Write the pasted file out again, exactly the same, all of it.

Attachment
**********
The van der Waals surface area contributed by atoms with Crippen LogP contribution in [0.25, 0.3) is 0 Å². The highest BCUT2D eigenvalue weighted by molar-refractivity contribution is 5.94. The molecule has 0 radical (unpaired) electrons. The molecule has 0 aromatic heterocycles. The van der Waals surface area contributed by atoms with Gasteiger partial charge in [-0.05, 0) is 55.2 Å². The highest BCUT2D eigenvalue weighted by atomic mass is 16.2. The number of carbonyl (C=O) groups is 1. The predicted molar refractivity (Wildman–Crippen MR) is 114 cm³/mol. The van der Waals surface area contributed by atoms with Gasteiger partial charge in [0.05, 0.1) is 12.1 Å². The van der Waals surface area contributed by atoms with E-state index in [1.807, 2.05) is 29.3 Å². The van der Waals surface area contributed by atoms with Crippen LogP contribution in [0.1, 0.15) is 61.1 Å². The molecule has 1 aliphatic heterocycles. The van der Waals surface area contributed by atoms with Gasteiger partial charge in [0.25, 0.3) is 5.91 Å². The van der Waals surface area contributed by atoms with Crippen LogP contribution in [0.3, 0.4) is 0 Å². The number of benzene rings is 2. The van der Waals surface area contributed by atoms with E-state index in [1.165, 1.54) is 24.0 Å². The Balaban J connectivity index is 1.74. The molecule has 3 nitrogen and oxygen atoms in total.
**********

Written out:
The van der Waals surface area contributed by atoms with Crippen LogP contribution in [0.25, 0.3) is 0 Å². The highest BCUT2D eigenvalue weighted by molar-refractivity contribution is 5.94. The molecule has 0 radical (unpaired) electrons. The molecule has 0 aromatic heterocycles. The van der Waals surface area contributed by atoms with Gasteiger partial charge in [-0.05, 0) is 55.2 Å². The highest BCUT2D eigenvalue weighted by atomic mass is 16.2. The number of carbonyl (C=O) groups is 1. The predicted molar refractivity (Wildman–Crippen MR) is 114 cm³/mol. The van der Waals surface area contributed by atoms with Gasteiger partial charge in [0.05, 0.1) is 12.1 Å². The van der Waals surface area contributed by atoms with E-state index in [1.807, 2.05) is 29.3 Å². The van der Waals surface area contributed by atoms with Crippen LogP contribution in [0.1, 0.15) is 61.1 Å². The molecule has 1 aliphatic heterocycles. The van der Waals surface area contributed by atoms with Gasteiger partial charge in [0.25, 0.3) is 5.91 Å². The van der Waals surface area contributed by atoms with Crippen LogP contribution in [0.3, 0.4) is 0 Å². The number of benzene rings is 2. The van der Waals surface area contributed by atoms with E-state index in [1.165, 1.54) is 24.0 Å². The Balaban J connectivity index is 1.74. The molecule has 3 nitrogen and oxygen atoms in total.